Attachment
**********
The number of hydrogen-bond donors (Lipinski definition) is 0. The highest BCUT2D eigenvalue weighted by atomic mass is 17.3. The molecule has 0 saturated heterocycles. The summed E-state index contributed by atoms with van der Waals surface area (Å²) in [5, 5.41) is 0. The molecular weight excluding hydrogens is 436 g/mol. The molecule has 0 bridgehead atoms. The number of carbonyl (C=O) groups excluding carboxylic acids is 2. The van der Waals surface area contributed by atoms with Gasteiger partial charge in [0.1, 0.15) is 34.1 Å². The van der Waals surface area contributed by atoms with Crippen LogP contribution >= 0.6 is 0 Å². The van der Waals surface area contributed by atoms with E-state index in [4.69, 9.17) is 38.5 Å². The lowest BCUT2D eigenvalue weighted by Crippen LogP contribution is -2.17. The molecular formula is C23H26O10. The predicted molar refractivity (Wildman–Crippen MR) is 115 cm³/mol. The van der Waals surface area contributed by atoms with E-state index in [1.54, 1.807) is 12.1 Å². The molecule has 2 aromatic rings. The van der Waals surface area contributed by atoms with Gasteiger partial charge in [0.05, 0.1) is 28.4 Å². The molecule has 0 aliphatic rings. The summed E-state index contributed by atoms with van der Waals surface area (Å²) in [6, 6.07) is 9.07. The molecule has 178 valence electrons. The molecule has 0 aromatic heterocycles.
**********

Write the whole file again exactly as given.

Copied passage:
The number of hydrogen-bond donors (Lipinski definition) is 0. The highest BCUT2D eigenvalue weighted by atomic mass is 17.3. The molecule has 0 saturated heterocycles. The summed E-state index contributed by atoms with van der Waals surface area (Å²) in [5, 5.41) is 0. The molecular weight excluding hydrogens is 436 g/mol. The molecule has 0 bridgehead atoms. The number of carbonyl (C=O) groups excluding carboxylic acids is 2. The van der Waals surface area contributed by atoms with Gasteiger partial charge in [0.1, 0.15) is 34.1 Å². The van der Waals surface area contributed by atoms with Crippen LogP contribution >= 0.6 is 0 Å². The van der Waals surface area contributed by atoms with E-state index in [4.69, 9.17) is 38.5 Å². The lowest BCUT2D eigenvalue weighted by Crippen LogP contribution is -2.17. The molecular formula is C23H26O10. The predicted molar refractivity (Wildman–Crippen MR) is 115 cm³/mol. The van der Waals surface area contributed by atoms with E-state index in [1.54, 1.807) is 12.1 Å². The molecule has 2 aromatic rings. The van der Waals surface area contributed by atoms with Gasteiger partial charge in [0.05, 0.1) is 28.4 Å². The molecule has 0 aliphatic rings. The summed E-state index contributed by atoms with van der Waals surface area (Å²) in [6, 6.07) is 9.07. The molecule has 178 valence electrons. The molecule has 0 aromatic heterocycles.